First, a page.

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To celebrate International Human Rights Day, the Police Academy organised today a lecture on police powers, especially with regard to human rights protection. The Slovenian police devote considerable attention to this area, both through education programmes for police officers as well as in their further training in the field.

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Speakers addressing an audience of Police College students (left to right): Police College principal Ivo Holc, Deputy Human Rights Ombudsman Ivan Šelih, and head of the Organisation and Police Powers Section at the General Police Directorate Robert Ferenc.


As a general rule, police procedures in one way or another affect the rights and freedoms of individuals, which makes respect for such rights the basis for police officers' expertise. 

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In order for the police to ensure a high level of internal safety for all the people of Slovenia, their work has to be grounded on the legal system, European conventions and recommendations, and expertise, along with consistent respect for human individuality and dignity, and great ethical awareness on the part of police officers.


The question of human rights is woven into not only theory and practice of educational programmes of the Police Officers School but also into the training carried out by the Training Centre at the Police Academy. The issue of human rights is also included in several subjects taught at the Police College, which provides police officers with additional and more in-depth formal education (e.g. "Police Powers and Practical Procedure" and "Professional Ethics").

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Ivo Holc

Such learning content gives police officers a chance to reflect on what is right and what is wrong, while grasping police ethics as a framework for their professional and private lives. Another important aspect is training police officers for work in a multiethnic society, which increases awareness of diversity and acceptance (with learning the basics of Romani as an upgrade of the project), and training to recognise and control stereotypes in a multiethnic society.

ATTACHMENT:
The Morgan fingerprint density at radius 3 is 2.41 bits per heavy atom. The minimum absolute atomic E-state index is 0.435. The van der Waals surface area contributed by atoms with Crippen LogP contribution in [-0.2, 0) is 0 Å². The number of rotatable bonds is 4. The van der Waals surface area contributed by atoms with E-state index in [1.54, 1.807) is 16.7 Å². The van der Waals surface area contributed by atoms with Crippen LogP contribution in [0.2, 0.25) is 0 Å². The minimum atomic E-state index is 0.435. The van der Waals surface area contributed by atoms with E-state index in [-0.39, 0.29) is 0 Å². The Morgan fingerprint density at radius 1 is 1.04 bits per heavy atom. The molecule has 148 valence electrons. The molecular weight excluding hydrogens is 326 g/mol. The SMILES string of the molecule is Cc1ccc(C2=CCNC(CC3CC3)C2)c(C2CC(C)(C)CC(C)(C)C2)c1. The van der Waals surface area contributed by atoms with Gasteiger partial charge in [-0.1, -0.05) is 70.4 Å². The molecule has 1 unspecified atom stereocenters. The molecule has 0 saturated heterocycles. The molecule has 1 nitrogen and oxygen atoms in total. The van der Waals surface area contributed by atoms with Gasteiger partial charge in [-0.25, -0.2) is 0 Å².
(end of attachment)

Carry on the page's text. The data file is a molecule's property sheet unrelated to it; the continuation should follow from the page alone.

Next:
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According to Robert Ferenc, though, there are also a few cases every year in which police officers exceed their powers, but none of these have led to severe consequences.

 Throughout the year, police officers at police directorates are trained in practical procedures and learn about real life cases in theoretical courses. In this process, their instructors underline the importance of being consistent in following the principles of legality, expertise, humanity and proportionality, particularly when it comes to implementing the powers with which police officers intervene in the most sensitive way in the rights, freedoms, liberty and privacy of individuals, such as in the use of coercive means.

The respect for human rights and freedoms in police procedures is verified through the monitoring and control of police officers' work, with complaints about the procedures carried out by police officers seen as another important indicator. The heads of police units perform thorough investigations into the use of coercive means; in some cases, however, which are primarily linked with serious consequences for persons, such verification is carried out by a special committee.

Special attention is also placed on detention facilities.  In recent years, a large number of detention facilities have been renovated and equipped according to standards and based on the recommendations of the Human Rights Ombudsman.

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The Slovenian police and the Human Rights Ombudsman have maintained good and normal cooperation for several years now, said Deputy Human Rights Ombudsman Ivan Šelih.

Representatives of the Ombudsman's office have been involved in police education and joint conferences.  In addition, the Human Rights Ombudsman has been regularly visiting police stations, where, independent of state institutions, she has been monitoring and verifying whether the rights of individuals and groups are being respected by police officers in their work.  The Ombudsman in fact receives suggestions and complaints from people regarding police procedures and is thus entitled to access police facilities and documents, have interviews with the police, etc., all of which must be facilitated by police officers every time the Ombudsman visits a police unit.

"Police respond to all the initiatives within the statutory time limit while taking the Ombudsman's recommendations into consideration as much as possible and eliminating any irregularities and deficiencies discovered in the system", added Šelih.

Code of Police Ethics